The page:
When considering where to travel, start with the risks involved. If anxiety spikes at the thought of being on shared transportation like a plane, train or ferry, then consider closer-to-home destinations that are within driving distance.

Otherwise, research some getaways that are a little more remote like a secluded island, a lesser-known beach or a national park that are accessible across less restricted borders. Here are our favorite off-the-beaten path destinations to explore as well as trends that are currently redefining the wellness travel industry:

Unplug and unwind from the overload of information and screens that inundated our daily lives in a place where phones are surrendered, or at least significantly limited. Our minds can become overloaded from our frantic, stressed, overworked lives, which are constantly exposed to screens. 

Some wellness detox retreats are simply places where it’s easy to switch off; there’s no WIFI or mobile reception, or where the property actively encourages you to limit your screen time. Other wellness retreats offer dedicated detox breaks. The whole idea is to make it easier to break your social media or screen habit surrounded by like-minded people. 

Step back in time amid the simple rhythms of life at The Mudhouse in Anawilundawa Wetland Sanctuary, Sri Lanka. Built with only environmentally-sound materials, the remote Mudhouse eschews modern distractions like electricity in favor of a closer connection to the earth. The cuisine is sourced from the onsite farm, and every hut includes a bicycle for low-tech exploration of the property. 

“The Mudhouse’s slow-cooked food, open plan huts and fifty acres of forest make it an ideal spot for wellness-focused getaways,” says Tom. “We have all learned to enjoy slowing down in recent months, and The Mudhouse is a place where you can really control the tempo. Our island yoga sala also provides the perfect space to workout or meditate in peaceful tranquility,” he adds. 

The Mudhouse, a Regenerative Resort in Sri Lanka

After months of social distancing indoors, many are craving long periods of time in nature. Take ‘forest bathing’, for example, a traditional and eco-therapeutic practice that can improve mental and physical health, specifically by immersing in nature or outdoor surroundings. A forest bathing trip involves visiting a forest for relaxation and recreation while breathing in phytoncides (wood essential oils). These are antimicrobial volatile organic compounds derived from trees and known to boost the immune system.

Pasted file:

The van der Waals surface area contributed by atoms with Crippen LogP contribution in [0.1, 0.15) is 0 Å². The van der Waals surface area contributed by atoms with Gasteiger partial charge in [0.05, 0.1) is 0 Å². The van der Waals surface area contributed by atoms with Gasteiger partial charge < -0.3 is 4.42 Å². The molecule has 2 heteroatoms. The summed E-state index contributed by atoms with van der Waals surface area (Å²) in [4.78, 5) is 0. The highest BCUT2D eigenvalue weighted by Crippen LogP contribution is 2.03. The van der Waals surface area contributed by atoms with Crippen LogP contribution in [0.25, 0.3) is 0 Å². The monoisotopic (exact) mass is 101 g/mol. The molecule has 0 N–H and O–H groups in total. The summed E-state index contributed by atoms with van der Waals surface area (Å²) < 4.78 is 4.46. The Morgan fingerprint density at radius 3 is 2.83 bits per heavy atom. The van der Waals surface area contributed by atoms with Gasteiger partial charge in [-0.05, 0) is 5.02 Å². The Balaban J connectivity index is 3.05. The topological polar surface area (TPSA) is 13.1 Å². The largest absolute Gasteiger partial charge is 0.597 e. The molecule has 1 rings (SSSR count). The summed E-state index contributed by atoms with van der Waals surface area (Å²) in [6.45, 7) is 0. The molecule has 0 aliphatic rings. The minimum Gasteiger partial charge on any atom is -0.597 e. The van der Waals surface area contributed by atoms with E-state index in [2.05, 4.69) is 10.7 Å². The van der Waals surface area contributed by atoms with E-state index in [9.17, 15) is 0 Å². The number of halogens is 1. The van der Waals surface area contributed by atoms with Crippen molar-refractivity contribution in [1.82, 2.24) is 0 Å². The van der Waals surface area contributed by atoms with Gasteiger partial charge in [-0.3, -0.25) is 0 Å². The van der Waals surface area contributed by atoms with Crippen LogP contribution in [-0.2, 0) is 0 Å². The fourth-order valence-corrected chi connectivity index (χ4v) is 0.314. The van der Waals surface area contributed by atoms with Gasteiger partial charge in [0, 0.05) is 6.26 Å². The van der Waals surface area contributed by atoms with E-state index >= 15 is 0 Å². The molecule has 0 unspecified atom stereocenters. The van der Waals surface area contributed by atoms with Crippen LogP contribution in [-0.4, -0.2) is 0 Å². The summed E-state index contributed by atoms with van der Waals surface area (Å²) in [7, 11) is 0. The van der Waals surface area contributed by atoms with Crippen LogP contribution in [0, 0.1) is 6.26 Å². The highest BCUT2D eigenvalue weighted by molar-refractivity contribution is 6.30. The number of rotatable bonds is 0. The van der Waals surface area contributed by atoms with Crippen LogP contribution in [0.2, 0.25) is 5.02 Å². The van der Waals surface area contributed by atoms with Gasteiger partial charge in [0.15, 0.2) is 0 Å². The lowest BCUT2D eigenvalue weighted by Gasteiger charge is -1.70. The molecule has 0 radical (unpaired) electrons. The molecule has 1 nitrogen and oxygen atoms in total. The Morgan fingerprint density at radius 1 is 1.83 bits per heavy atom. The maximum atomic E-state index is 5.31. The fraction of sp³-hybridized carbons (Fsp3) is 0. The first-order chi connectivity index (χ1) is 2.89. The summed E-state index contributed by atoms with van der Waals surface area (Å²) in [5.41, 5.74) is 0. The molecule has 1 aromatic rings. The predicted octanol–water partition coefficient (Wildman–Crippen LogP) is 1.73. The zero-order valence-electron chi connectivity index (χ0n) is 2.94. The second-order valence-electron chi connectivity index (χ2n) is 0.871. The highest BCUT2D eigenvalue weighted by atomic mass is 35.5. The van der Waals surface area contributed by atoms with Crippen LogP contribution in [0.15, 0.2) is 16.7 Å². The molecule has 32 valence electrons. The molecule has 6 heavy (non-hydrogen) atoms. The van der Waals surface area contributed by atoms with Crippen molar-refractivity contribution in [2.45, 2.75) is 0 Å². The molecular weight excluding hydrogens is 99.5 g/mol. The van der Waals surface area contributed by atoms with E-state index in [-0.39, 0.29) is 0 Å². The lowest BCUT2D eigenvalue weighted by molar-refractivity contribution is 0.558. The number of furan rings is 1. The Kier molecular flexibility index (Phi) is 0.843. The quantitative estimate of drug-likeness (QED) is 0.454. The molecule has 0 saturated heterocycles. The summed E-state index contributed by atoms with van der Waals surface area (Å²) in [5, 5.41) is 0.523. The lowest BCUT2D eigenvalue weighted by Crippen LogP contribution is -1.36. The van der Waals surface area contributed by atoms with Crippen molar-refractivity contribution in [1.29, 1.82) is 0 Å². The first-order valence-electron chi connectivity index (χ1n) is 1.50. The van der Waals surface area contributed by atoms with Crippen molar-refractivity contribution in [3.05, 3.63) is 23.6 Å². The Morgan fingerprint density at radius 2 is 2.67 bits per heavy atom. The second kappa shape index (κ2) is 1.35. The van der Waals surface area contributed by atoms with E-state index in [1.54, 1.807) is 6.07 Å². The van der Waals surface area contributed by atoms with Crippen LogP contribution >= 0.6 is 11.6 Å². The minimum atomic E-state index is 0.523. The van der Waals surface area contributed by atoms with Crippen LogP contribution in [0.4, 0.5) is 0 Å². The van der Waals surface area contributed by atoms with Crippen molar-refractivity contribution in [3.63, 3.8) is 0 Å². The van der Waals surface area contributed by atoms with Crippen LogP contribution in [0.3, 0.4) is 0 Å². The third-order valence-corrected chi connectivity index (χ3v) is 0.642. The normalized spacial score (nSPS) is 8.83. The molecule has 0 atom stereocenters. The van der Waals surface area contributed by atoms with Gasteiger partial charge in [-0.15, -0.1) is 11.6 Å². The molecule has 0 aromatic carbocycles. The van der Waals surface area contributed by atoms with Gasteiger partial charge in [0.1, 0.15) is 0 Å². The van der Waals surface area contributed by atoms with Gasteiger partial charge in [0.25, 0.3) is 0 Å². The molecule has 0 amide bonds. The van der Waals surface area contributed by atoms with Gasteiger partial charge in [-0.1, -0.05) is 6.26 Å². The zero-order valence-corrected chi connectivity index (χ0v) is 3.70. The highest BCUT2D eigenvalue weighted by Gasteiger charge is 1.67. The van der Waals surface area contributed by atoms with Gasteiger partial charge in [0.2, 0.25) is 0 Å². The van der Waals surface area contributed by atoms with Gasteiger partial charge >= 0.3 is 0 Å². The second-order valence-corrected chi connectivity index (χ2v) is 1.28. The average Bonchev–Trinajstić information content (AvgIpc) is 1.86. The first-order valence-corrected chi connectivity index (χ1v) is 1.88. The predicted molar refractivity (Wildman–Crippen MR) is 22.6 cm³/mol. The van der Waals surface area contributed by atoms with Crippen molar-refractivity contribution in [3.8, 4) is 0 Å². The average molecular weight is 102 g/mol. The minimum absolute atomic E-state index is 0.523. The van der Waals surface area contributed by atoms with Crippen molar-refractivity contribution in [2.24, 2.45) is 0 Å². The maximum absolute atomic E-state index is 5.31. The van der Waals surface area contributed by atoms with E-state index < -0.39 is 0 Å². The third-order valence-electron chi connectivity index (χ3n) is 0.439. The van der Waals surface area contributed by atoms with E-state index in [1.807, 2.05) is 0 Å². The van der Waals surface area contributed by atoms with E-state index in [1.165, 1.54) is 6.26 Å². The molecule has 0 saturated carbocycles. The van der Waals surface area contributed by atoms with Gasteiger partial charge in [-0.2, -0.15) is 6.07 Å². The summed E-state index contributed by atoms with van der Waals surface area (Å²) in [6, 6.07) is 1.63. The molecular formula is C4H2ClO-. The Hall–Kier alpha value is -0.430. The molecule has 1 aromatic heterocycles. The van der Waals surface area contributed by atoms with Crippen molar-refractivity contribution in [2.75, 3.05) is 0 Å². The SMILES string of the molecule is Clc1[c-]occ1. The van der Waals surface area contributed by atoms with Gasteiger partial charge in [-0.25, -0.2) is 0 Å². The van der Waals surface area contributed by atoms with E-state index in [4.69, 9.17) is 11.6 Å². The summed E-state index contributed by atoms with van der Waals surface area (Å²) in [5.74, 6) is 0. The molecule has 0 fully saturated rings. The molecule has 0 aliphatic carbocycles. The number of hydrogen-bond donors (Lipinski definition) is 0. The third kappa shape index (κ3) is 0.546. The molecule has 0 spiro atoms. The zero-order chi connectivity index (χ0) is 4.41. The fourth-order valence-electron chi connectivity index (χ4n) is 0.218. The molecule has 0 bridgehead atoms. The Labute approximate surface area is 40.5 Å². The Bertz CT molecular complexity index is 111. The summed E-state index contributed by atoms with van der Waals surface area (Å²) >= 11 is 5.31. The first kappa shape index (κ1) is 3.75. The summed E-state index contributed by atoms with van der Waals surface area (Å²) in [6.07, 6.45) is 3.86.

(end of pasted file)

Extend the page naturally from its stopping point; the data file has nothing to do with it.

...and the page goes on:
Nestled in the heart of a 10-million-year-old rainforest on the mystical island of Langkawi, Malaysia is The Datai Langkawi – a captivating destination resort that blends into its natural surroundings. The resort’s lush tropical rainforest embraces each room, suite, and villa, with private verandas and breathtaking views. This serene haven is where you can reconnect with nature and uplift your soul. 

Datai’s team of resident naturalists and marine biologists have curated experiences and activities on the property to allow you to discover the unique flora and fauna of the resort, including rainforest and garden walks, coral reef explorations, jungle treks to natural pools and waterfalls. 

The Datai Langkawi, a Regenerative Resort in Malaysia

Typically during a wellness retreat, one may spend a week in beautiful surroundings being tended to by holistic therapists, eating nutrient-dense food, and practicing yoga with limited technology. We are encouraged to switch off mentally and physically to ensure maximum decompression and relaxation during that week’s stay.

But what about making lasting change through a longer stay? A new wellness trend is to embark on longer-term wellness programs while still staying connected to one’s job remotely while staying immersed in a positive and healthy environment. This can contribute to increased productivity, relaxation, and a broader perspective.

The perfect place to do so? Fivelements Retreat Bali.

At Fivelements, the personal, spiritual, and physical wellness of every guest is improved through plant-based cuisine, healing meditation and yoga, and relaxing days spent by the sacred Ayung River.